When I hear people critical of digital imaging and hear them defend their slide film images, I am reminded of the poor photographic quality of images in many well-know journals. Frequently images are different sizes, different and distracting backgrounds, crooked and tipped, out of focus, and many other permutations of normal. Using digital images makes it a snap to achieve consistent high-quality, standardized images. It takes only a few mouse clicks to make a before and after image, add text or names, and enhance color, contrast, hue, and saturation. You cannot convince me that there is anything about slide film photography that warrants not embracing digital technology. As for the ability to "fake" or alter images, people have been doing that since the inception of film photography. As long as there are dishonest people, dishonest pictures will appear.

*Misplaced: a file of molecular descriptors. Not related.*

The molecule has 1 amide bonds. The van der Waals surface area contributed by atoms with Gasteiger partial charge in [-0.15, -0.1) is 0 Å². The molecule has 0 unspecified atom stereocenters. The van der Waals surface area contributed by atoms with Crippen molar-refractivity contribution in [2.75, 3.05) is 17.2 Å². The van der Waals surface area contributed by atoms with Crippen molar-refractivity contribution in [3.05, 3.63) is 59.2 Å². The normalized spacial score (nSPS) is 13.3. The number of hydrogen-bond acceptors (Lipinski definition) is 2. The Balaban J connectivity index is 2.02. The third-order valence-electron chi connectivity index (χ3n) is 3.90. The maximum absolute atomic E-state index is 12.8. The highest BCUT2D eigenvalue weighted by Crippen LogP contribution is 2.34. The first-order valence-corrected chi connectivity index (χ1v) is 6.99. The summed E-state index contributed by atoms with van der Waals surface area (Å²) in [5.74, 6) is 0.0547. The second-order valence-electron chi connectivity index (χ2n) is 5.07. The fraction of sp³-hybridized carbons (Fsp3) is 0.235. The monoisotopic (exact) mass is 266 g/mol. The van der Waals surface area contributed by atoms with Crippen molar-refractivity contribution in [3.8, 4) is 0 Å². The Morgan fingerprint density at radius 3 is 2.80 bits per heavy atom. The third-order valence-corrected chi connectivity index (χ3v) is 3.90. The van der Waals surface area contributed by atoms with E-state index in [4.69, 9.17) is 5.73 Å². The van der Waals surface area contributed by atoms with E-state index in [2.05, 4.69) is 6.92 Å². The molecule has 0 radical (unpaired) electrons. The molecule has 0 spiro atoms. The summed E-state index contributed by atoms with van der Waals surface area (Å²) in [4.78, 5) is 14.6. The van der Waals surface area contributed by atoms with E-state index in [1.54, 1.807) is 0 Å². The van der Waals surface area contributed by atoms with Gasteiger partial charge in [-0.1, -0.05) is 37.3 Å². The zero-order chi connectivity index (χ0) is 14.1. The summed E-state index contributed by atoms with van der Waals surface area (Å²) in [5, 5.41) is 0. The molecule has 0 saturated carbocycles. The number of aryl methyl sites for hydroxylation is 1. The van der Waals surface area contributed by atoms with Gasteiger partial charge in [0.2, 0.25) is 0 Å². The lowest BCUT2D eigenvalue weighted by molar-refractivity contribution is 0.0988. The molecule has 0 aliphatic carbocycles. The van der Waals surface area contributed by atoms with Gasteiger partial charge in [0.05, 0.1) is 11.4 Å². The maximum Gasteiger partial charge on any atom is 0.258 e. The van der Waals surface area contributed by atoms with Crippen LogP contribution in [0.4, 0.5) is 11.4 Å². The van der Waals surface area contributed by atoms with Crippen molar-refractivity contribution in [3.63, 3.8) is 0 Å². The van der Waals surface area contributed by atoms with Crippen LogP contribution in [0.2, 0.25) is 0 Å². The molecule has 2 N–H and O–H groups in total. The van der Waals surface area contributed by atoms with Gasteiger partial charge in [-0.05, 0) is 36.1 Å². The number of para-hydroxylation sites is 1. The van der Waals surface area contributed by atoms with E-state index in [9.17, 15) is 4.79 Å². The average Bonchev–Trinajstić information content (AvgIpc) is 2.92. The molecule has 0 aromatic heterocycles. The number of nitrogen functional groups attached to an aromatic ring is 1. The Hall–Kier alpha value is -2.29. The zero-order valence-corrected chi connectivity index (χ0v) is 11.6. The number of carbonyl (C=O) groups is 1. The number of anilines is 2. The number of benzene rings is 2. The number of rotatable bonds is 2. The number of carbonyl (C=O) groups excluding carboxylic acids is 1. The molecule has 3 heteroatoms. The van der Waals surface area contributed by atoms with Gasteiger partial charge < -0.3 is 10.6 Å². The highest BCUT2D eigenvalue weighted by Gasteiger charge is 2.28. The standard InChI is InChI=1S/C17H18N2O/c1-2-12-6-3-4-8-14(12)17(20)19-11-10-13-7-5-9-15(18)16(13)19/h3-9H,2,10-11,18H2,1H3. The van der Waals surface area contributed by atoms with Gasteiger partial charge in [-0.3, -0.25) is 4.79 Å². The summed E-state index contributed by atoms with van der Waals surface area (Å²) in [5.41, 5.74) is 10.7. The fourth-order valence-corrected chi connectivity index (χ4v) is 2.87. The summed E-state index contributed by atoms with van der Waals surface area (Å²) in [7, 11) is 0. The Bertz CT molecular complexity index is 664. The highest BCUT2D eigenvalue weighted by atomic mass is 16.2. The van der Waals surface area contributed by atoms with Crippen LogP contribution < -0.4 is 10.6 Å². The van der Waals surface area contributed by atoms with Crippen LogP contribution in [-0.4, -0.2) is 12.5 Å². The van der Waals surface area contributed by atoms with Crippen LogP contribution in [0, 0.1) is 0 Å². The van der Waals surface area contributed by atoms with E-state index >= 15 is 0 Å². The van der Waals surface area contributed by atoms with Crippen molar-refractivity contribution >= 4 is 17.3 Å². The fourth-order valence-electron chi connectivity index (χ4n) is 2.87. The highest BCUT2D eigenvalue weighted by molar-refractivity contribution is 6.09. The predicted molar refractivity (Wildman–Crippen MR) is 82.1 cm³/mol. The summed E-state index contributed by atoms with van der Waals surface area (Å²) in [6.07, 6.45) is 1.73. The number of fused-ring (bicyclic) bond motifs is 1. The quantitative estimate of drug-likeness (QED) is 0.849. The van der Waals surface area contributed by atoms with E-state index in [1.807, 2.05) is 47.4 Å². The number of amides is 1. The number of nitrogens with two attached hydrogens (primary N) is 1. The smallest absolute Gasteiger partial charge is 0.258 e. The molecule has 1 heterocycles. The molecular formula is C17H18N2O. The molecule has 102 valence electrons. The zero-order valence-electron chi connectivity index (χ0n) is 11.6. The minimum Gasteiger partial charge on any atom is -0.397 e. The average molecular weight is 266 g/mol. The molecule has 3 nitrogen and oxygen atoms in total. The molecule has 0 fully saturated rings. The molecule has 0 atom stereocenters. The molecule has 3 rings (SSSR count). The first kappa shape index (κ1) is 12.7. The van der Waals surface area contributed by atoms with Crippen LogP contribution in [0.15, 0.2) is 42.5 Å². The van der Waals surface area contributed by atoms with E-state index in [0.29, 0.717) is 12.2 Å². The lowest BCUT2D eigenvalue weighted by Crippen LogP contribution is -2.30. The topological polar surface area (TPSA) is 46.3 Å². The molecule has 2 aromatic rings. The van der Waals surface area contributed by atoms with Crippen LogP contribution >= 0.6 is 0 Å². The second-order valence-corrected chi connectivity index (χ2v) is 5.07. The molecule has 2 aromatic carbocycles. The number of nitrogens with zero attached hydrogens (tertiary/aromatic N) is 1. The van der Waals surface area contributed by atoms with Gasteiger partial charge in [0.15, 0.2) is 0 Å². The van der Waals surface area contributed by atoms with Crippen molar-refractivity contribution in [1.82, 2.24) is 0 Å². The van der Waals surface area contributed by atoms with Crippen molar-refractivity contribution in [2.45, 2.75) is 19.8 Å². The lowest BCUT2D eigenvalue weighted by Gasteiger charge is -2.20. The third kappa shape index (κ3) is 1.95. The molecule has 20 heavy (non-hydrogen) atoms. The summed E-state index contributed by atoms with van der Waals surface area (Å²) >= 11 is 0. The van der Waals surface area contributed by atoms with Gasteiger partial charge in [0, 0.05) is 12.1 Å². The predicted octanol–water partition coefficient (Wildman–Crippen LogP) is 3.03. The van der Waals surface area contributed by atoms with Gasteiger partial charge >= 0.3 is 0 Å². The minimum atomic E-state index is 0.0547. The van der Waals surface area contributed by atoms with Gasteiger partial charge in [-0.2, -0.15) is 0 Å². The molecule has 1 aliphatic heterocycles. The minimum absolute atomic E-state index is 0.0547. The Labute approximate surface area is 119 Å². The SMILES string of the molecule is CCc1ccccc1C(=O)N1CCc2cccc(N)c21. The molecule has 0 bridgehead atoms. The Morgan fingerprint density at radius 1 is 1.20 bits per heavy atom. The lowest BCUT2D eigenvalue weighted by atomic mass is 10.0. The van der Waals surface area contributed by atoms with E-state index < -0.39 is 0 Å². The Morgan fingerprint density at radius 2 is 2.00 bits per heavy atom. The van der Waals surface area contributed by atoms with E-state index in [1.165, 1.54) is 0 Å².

Having the ability to take an image and email it anywhere in the world in 1 minute is reason enough to change. Sharing images with remote colleagues or using them on the Internet is just the tip of the iceberg of great things to come with digital photography.
Response Joseph Niamtu III, D.D.S.
7113 Three Chopt Road
Richmond, VA 23226
Dr. Niamtu is one of the most passionate individuals I have ever met and I am grateful for his friendship. Of course he is correct, but only about a few of the trees in the forest and not the ecosystem.